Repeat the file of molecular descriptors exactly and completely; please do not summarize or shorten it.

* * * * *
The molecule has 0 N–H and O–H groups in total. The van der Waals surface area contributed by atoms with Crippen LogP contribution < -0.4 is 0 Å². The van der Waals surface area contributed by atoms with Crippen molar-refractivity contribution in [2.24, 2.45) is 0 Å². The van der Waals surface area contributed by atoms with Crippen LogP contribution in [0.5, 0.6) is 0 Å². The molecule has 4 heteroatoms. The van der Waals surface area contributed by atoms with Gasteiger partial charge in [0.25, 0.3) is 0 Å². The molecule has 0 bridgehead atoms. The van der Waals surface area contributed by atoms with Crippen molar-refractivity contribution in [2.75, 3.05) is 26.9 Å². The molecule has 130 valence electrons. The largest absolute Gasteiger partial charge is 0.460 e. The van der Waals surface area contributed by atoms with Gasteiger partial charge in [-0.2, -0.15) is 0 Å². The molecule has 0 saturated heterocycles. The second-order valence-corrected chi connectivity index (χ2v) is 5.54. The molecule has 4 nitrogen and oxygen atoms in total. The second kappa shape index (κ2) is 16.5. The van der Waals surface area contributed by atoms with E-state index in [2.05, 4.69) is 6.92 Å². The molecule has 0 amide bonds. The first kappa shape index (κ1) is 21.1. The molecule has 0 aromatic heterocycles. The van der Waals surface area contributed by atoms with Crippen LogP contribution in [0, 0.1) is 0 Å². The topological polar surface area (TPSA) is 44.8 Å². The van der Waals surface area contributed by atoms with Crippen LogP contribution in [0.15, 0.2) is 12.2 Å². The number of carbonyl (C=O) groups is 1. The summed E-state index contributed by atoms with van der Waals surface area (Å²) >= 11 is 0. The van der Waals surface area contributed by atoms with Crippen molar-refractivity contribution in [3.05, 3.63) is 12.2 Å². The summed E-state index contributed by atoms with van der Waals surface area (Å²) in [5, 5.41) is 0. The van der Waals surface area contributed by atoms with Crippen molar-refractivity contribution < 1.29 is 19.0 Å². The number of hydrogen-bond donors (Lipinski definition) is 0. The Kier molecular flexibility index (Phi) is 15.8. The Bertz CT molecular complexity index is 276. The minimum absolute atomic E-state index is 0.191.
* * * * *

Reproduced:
The molecule has 0 N–H and O–H groups in total. The van der Waals surface area contributed by atoms with Crippen LogP contribution < -0.4 is 0 Å². The van der Waals surface area contributed by atoms with Crippen molar-refractivity contribution in [2.24, 2.45) is 0 Å². The van der Waals surface area contributed by atoms with Crippen LogP contribution in [0.5, 0.6) is 0 Å². The molecule has 4 heteroatoms. The van der Waals surface area contributed by atoms with Gasteiger partial charge in [0.25, 0.3) is 0 Å². The molecule has 0 bridgehead atoms. The van der Waals surface area contributed by atoms with Crippen molar-refractivity contribution in [2.75, 3.05) is 26.9 Å². The molecule has 130 valence electrons. The largest absolute Gasteiger partial charge is 0.460 e. The van der Waals surface area contributed by atoms with Gasteiger partial charge in [-0.2, -0.15) is 0 Å². The molecule has 0 saturated heterocycles. The second-order valence-corrected chi connectivity index (χ2v) is 5.54. The molecule has 4 nitrogen and oxygen atoms in total. The second kappa shape index (κ2) is 16.5. The van der Waals surface area contributed by atoms with E-state index in [2.05, 4.69) is 6.92 Å². The molecule has 0 amide bonds. The first kappa shape index (κ1) is 21.1. The molecule has 0 aromatic heterocycles. The van der Waals surface area contributed by atoms with Crippen LogP contribution in [0, 0.1) is 0 Å². The topological polar surface area (TPSA) is 44.8 Å². The van der Waals surface area contributed by atoms with Crippen LogP contribution in [0.15, 0.2) is 12.2 Å². The number of carbonyl (C=O) groups is 1. The summed E-state index contributed by atoms with van der Waals surface area (Å²) >= 11 is 0. The van der Waals surface area contributed by atoms with Crippen molar-refractivity contribution in [3.05, 3.63) is 12.2 Å². The summed E-state index contributed by atoms with van der Waals surface area (Å²) in [5, 5.41) is 0. The van der Waals surface area contributed by atoms with Crippen molar-refractivity contribution < 1.29 is 19.0 Å². The number of hydrogen-bond donors (Lipinski definition) is 0. The Kier molecular flexibility index (Phi) is 15.8. The Bertz CT molecular complexity index is 276. The minimum absolute atomic E-state index is 0.191.